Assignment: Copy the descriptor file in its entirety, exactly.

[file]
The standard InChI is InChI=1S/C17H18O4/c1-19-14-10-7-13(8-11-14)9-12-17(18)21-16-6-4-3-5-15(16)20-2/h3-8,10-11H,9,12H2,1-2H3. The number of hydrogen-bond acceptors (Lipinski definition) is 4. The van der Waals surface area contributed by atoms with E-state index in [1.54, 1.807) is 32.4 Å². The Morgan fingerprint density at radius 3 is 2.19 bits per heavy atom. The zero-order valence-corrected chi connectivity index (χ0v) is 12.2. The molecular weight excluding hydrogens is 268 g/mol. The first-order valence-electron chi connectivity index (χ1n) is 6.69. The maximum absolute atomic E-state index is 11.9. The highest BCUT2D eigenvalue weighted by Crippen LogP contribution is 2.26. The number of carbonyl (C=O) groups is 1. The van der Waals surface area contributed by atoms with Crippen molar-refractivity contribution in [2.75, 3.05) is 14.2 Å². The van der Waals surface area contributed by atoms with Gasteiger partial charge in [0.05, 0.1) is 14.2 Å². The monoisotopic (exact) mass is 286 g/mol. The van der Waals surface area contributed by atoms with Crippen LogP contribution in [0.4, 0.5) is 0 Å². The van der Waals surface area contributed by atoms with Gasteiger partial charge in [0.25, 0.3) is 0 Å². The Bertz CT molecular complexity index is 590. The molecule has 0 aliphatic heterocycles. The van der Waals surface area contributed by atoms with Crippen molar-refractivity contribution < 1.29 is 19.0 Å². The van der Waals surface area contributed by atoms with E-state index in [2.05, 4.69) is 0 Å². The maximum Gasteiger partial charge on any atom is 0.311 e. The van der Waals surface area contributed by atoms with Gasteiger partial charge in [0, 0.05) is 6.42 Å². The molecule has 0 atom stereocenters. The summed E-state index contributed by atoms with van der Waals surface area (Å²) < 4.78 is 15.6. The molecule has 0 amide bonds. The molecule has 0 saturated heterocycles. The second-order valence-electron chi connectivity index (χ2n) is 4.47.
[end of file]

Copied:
The standard InChI is InChI=1S/C17H18O4/c1-19-14-10-7-13(8-11-14)9-12-17(18)21-16-6-4-3-5-15(16)20-2/h3-8,10-11H,9,12H2,1-2H3. The number of hydrogen-bond acceptors (Lipinski definition) is 4. The van der Waals surface area contributed by atoms with E-state index in [1.54, 1.807) is 32.4 Å². The Morgan fingerprint density at radius 3 is 2.19 bits per heavy atom. The zero-order valence-corrected chi connectivity index (χ0v) is 12.2. The molecular weight excluding hydrogens is 268 g/mol. The first-order valence-electron chi connectivity index (χ1n) is 6.69. The maximum absolute atomic E-state index is 11.9. The highest BCUT2D eigenvalue weighted by Crippen LogP contribution is 2.26. The number of carbonyl (C=O) groups is 1. The van der Waals surface area contributed by atoms with Crippen molar-refractivity contribution in [2.75, 3.05) is 14.2 Å². The van der Waals surface area contributed by atoms with Gasteiger partial charge in [0.05, 0.1) is 14.2 Å². The monoisotopic (exact) mass is 286 g/mol. The van der Waals surface area contributed by atoms with Crippen LogP contribution in [0.4, 0.5) is 0 Å². The van der Waals surface area contributed by atoms with Gasteiger partial charge in [0.25, 0.3) is 0 Å². The Bertz CT molecular complexity index is 590. The molecule has 0 aliphatic heterocycles. The van der Waals surface area contributed by atoms with Crippen molar-refractivity contribution < 1.29 is 19.0 Å². The van der Waals surface area contributed by atoms with E-state index in [2.05, 4.69) is 0 Å². The maximum Gasteiger partial charge on any atom is 0.311 e. The van der Waals surface area contributed by atoms with Gasteiger partial charge in [0, 0.05) is 6.42 Å². The molecule has 0 atom stereocenters. The summed E-state index contributed by atoms with van der Waals surface area (Å²) < 4.78 is 15.6. The molecule has 0 amide bonds. The molecule has 0 saturated heterocycles. The second-order valence-electron chi connectivity index (χ2n) is 4.47.